Reckling Seeks COVID-19/Nursing Home Answers: Sends FOIA to MI Dept. of Health and Human Services

On Saturday, May 23, 2020, Meghan Reckling, candidate for state representative in the 47th district sent the Michigan Department of Health and Human Services a four-page Freedom of Information Act (FOIA) request on behalf of the residents in Livingston County. Reckling is requesting information related to COVID-19 in nursing homes and long-term care facilities.


“I have talked to several families from Livingston County who lost a loved one after COVID-19 patients were moved into the same facility as their family member. The median age of Michigan COVID-19 patients is 77. Clearly this virus is exacting a grim toll in nursing homes across our state,” said Reckling. “The Governor has consistently bragged about her transparency; however, for over a month, she and her Administration have refused to publicly release information related to COVID-19 and nursing homes. That sends a bad message. Is the data worse than we know? The senior population in nursing homes and long-term care facilities is the most tracked population in Michigan. Grandma cannot take a Tylenol without them tracking it. There is no way the State of Michigan does not have this information” she continued.


On April 15, Governor Gretchen Whitmer signed an order mandating that nursing homes and other long-term care facilities accept COVID-19 patients from nearby hospitals. If a nursing home’s occupancy is at 80% or more of its capacity, it must refer coronavirus patients to a “regional hub” or another long-term care facility with additional rooms and resources.


Reckling has questions. “The Governor’s executive order effectively turned the state’s nursing homes into breeding grounds, exposing hundreds of vulnerable residents to the virus” Reckling stated. “How many have died in nursing homes? The Governor refuses to be transparent with the data. The Administration claims that the original purpose of the policy was to free up room in hospitals and prevent the healthcare system from being overwhelmed. However, since the beginning of the COVID-19 pandemic, one fact has been clear – the senior population and those living in nursing homes and long-term care facilities are some of the most vulnerable among us” she concluded.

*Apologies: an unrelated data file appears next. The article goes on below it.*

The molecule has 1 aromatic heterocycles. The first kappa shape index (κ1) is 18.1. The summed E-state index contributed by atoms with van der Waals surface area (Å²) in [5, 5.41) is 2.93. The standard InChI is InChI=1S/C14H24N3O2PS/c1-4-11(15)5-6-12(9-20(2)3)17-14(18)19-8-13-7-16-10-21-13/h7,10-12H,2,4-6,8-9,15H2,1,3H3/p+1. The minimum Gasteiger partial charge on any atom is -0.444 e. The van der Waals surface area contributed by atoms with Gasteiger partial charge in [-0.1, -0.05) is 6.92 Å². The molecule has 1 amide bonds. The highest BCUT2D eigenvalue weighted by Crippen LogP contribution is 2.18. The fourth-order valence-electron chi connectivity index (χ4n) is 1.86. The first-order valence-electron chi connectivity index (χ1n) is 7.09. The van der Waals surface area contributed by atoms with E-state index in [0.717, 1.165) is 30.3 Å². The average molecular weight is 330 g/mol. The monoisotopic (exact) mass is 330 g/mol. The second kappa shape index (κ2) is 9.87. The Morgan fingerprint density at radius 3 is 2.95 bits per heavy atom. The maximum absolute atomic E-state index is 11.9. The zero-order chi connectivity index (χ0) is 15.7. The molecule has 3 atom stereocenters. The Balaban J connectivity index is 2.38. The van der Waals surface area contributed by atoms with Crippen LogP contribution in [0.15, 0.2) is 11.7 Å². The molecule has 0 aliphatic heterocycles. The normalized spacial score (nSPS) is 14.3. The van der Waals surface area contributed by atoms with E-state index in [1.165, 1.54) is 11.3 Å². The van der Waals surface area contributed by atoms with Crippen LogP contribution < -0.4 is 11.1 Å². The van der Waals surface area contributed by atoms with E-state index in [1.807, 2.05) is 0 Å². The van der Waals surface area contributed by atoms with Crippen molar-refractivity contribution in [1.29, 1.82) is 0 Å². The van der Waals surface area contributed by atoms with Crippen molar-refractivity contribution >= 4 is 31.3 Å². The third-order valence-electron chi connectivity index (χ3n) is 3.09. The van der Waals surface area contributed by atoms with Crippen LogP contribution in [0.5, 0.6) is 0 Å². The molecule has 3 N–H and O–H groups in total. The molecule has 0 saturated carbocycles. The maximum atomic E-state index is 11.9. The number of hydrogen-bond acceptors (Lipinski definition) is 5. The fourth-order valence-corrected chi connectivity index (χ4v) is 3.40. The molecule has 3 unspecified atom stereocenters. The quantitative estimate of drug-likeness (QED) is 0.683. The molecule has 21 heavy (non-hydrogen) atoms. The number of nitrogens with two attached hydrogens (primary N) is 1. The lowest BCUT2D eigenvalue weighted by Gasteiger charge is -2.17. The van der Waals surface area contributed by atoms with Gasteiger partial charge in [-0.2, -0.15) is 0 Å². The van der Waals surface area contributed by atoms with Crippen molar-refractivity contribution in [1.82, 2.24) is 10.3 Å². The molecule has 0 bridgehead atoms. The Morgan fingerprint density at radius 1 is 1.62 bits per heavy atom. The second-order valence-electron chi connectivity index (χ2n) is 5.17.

Contained in the four-page FOIA request, Reckling requested information from March 11, 2020 to May 23, 2020, including:

  • The total number of tests that have been administered to nursing home and long-term care patients;

  • The total number of positive or suspected positive COVID-19 patients in nursing homes and long-term care facilities;

  • The total number of patients from nursing homes and long-term care facilities that passed away either “at home” or in the hospital and it was deemed they passed away from COVID-19 or anything related to COVID-19;

  • The number of staff who work at nursing homes and long-term care facilities, on a facility-by-facility basis, that have tested positive for COVID-19 or are assumed to have COVID-19;

  • Any written communication from any DHHS employee, including Director Robert Gordon that relates to any of the five Executive Orders pertaining to nursing homes and long-term care facilities OR any written communications that relates to COVID-19 in general in nursing homes and long-term care facilities.


A local Detroit news station was able to obtain data from Detroit's health department, as well as the health departments of the three counties in metropolitan Detroit (the state's most populous): Wayne, Oakland, and Macomb.


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Click here to view the complete FOIA request.


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